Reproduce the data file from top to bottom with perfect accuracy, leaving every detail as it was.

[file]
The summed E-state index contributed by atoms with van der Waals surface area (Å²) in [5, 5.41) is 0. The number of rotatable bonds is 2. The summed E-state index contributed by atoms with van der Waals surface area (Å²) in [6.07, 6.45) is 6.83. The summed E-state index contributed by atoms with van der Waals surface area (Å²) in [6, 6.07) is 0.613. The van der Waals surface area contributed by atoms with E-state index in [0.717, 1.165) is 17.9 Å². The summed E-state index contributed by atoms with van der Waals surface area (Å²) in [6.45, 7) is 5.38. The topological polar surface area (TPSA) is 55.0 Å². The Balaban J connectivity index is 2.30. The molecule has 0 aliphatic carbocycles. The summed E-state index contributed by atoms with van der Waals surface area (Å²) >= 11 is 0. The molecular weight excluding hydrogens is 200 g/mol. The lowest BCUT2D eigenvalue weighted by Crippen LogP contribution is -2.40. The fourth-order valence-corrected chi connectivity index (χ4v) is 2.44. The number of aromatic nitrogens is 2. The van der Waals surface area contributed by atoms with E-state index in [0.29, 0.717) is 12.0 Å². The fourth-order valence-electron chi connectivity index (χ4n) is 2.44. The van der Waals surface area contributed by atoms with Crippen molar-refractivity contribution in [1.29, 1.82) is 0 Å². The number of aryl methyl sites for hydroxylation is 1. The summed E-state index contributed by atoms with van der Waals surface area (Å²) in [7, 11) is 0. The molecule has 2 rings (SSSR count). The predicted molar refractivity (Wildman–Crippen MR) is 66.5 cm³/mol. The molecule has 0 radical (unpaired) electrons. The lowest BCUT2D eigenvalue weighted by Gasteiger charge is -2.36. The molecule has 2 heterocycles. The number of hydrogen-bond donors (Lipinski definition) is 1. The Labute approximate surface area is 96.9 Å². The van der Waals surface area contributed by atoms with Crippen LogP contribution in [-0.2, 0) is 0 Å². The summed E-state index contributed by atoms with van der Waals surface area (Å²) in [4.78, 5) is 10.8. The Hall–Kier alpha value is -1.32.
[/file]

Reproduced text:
The summed E-state index contributed by atoms with van der Waals surface area (Å²) in [5, 5.41) is 0. The number of rotatable bonds is 2. The summed E-state index contributed by atoms with van der Waals surface area (Å²) in [6.07, 6.45) is 6.83. The summed E-state index contributed by atoms with van der Waals surface area (Å²) in [6, 6.07) is 0.613. The van der Waals surface area contributed by atoms with E-state index in [0.717, 1.165) is 17.9 Å². The summed E-state index contributed by atoms with van der Waals surface area (Å²) in [6.45, 7) is 5.38. The topological polar surface area (TPSA) is 55.0 Å². The Balaban J connectivity index is 2.30. The molecule has 0 aliphatic carbocycles. The summed E-state index contributed by atoms with van der Waals surface area (Å²) >= 11 is 0. The molecular weight excluding hydrogens is 200 g/mol. The lowest BCUT2D eigenvalue weighted by Crippen LogP contribution is -2.40. The fourth-order valence-corrected chi connectivity index (χ4v) is 2.44. The number of aromatic nitrogens is 2. The van der Waals surface area contributed by atoms with E-state index in [0.29, 0.717) is 12.0 Å². The fourth-order valence-electron chi connectivity index (χ4n) is 2.44. The van der Waals surface area contributed by atoms with Crippen molar-refractivity contribution in [1.29, 1.82) is 0 Å². The number of aryl methyl sites for hydroxylation is 1. The summed E-state index contributed by atoms with van der Waals surface area (Å²) in [7, 11) is 0. The molecule has 2 rings (SSSR count). The predicted molar refractivity (Wildman–Crippen MR) is 66.5 cm³/mol. The molecule has 0 radical (unpaired) electrons. The lowest BCUT2D eigenvalue weighted by Gasteiger charge is -2.36. The molecule has 2 heterocycles. The number of hydrogen-bond donors (Lipinski definition) is 1. The Labute approximate surface area is 96.9 Å². The van der Waals surface area contributed by atoms with Crippen LogP contribution in [-0.2, 0) is 0 Å². The summed E-state index contributed by atoms with van der Waals surface area (Å²) in [4.78, 5) is 10.8. The Hall–Kier alpha value is -1.32.